American literature begins, tragically, with the death of the young pastor Ralph Waldo Emerson’s wife, Ellen, in 1831—or perhaps more precisely, a year later, when Emerson opened the tomb, looked at his wife’s decaying corpse, and shortly thereafter quit his career in the Unitarian Church to become an essayist in the secular mode.

This true and macabre story bears a slight resemblance to the Buddha’s awakening: The Buddha leaves his father’s fabulous palace, sees death and suffering all around him, and is enlightened. It also reveals a distinctly American preference for the subjective and the skeptical. Received beliefs about the nature of things for Emerson, after 1832, became subject to the individual’s experience of things; the self, rather than a sacred text, became the key which opened metaphysical doors; the lived, the corporeal, and the personal became the test for truth.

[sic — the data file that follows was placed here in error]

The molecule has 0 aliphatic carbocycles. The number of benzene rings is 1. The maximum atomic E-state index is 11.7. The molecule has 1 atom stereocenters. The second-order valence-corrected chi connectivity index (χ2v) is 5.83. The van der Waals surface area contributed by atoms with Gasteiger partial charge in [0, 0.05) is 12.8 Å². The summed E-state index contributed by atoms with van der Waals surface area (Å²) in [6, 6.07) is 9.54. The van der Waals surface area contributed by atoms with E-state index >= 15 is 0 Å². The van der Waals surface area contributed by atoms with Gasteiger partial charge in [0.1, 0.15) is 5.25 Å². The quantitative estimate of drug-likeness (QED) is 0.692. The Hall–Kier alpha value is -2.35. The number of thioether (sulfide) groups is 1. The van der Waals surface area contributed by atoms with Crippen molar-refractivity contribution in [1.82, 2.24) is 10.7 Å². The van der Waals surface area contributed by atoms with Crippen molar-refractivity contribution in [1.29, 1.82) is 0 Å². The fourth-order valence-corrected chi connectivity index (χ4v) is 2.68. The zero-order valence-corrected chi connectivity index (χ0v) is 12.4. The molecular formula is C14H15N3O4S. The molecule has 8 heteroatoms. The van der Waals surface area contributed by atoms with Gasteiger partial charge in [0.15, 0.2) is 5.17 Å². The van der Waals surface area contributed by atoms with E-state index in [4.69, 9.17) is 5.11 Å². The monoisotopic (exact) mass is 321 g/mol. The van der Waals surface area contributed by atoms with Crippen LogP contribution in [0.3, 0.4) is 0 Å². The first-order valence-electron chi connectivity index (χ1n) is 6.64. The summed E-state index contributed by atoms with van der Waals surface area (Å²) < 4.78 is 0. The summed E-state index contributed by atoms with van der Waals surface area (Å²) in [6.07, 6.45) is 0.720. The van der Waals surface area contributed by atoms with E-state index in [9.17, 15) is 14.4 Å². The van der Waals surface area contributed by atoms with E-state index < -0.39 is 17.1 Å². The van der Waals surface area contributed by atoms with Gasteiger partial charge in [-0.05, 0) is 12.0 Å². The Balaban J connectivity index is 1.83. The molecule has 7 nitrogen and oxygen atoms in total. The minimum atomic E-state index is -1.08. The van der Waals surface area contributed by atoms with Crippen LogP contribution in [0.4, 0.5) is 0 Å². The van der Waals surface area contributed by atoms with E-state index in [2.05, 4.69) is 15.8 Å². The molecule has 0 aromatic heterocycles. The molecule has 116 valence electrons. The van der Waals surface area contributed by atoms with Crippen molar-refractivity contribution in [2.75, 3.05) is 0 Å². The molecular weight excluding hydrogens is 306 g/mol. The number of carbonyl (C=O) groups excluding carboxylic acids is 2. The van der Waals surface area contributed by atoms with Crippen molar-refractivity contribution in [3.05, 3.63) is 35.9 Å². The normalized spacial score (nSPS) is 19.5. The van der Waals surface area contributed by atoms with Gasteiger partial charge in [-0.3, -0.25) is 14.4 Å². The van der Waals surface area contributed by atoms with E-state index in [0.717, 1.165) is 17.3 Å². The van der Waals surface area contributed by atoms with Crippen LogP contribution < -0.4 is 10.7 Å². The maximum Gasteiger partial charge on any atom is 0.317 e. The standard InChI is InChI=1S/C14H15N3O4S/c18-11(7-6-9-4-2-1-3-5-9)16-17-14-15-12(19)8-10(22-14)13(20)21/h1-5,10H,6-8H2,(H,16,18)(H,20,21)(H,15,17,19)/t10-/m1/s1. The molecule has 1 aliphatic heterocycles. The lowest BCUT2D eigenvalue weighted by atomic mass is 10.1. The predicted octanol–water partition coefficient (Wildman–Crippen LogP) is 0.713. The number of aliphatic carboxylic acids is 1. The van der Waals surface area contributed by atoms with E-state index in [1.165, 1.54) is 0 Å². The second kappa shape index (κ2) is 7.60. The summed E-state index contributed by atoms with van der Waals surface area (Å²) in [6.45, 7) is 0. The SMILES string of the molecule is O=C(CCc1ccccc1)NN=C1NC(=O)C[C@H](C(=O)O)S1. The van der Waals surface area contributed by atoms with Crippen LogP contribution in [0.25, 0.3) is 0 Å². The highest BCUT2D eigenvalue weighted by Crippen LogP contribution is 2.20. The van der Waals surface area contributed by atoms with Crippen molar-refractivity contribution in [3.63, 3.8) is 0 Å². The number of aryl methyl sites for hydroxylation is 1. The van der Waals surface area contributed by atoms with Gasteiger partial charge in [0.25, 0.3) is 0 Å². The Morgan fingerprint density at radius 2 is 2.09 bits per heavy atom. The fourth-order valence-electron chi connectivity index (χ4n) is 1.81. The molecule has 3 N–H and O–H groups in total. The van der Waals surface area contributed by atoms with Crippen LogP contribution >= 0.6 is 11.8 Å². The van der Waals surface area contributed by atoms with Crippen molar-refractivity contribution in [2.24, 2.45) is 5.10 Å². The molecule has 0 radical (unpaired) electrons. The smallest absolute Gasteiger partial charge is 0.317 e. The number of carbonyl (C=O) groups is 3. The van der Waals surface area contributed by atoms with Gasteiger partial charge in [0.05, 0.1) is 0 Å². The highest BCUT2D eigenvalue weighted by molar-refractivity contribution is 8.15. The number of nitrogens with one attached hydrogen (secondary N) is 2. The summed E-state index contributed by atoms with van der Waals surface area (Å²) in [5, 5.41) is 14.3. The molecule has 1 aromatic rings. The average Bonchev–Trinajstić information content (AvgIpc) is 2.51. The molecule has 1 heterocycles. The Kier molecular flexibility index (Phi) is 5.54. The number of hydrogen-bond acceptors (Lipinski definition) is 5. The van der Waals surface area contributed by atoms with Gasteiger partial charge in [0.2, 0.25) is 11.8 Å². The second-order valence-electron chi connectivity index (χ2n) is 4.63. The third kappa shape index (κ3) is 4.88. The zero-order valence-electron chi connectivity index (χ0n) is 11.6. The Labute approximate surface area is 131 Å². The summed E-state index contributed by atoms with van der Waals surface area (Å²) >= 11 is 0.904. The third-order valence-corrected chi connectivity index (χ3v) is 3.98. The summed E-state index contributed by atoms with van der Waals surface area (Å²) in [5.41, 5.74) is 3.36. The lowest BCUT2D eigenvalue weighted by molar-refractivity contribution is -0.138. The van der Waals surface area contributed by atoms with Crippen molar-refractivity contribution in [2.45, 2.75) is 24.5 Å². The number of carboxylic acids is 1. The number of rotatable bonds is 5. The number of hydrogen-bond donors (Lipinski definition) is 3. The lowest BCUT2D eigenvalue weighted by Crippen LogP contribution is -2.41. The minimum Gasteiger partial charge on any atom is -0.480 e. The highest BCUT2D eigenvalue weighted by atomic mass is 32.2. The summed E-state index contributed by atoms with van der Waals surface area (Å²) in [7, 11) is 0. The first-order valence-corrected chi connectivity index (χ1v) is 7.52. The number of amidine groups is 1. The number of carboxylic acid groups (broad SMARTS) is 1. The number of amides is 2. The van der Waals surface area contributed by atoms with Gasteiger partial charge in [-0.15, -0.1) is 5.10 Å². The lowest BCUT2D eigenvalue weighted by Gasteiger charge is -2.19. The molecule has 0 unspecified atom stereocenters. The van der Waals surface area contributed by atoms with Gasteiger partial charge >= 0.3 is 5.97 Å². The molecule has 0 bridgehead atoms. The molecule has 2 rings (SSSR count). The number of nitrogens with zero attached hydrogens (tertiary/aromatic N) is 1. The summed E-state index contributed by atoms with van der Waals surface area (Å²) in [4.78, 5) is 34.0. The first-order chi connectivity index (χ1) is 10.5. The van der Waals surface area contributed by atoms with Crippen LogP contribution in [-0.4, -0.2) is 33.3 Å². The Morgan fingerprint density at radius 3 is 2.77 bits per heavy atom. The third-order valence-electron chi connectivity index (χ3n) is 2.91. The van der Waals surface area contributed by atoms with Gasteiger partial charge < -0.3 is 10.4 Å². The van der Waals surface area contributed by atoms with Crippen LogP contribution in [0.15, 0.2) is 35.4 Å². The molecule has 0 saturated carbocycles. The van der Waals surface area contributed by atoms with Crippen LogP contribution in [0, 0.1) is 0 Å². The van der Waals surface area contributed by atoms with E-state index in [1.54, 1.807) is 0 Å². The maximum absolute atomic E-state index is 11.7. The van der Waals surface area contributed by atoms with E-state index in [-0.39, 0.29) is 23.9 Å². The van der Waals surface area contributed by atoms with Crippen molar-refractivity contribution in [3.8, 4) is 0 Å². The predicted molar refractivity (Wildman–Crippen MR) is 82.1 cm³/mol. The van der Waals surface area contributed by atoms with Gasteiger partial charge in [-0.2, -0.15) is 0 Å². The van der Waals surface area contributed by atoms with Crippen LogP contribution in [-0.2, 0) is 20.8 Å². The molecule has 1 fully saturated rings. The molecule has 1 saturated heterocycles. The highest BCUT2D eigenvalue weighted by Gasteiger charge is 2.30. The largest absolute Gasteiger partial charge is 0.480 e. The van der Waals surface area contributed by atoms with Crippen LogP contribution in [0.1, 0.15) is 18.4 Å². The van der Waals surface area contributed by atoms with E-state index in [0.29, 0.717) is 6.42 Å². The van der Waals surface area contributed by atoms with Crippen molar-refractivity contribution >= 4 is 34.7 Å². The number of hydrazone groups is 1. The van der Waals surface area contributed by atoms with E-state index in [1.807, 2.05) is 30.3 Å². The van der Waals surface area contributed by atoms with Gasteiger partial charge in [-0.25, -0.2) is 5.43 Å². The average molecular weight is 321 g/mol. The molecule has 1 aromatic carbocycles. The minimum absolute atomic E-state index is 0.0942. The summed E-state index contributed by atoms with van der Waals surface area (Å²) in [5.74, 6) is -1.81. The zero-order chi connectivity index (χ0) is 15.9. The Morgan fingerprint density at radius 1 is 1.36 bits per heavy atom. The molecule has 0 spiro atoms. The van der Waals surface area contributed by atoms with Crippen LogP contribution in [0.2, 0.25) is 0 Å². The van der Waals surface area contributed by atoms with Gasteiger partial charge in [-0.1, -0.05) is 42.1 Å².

As Charles Taylor notes in Sources of the Self, the individualism of American culture is based on the Puritan tradition of a community member “leaving home” to “take up a stance authentically of his or her own.” Emerson’s 19th-century transcendentalism is a secular variant  of this radical protestant imperative (as is the counterculture of the 1960s, and its subsequent echoes and iterations). Tracing this American genealogy, we find iconoclastic searching, searing self-skepticism, and, simultaneously, a faith in the self as an instrument of nature and, ultimately, the divine.

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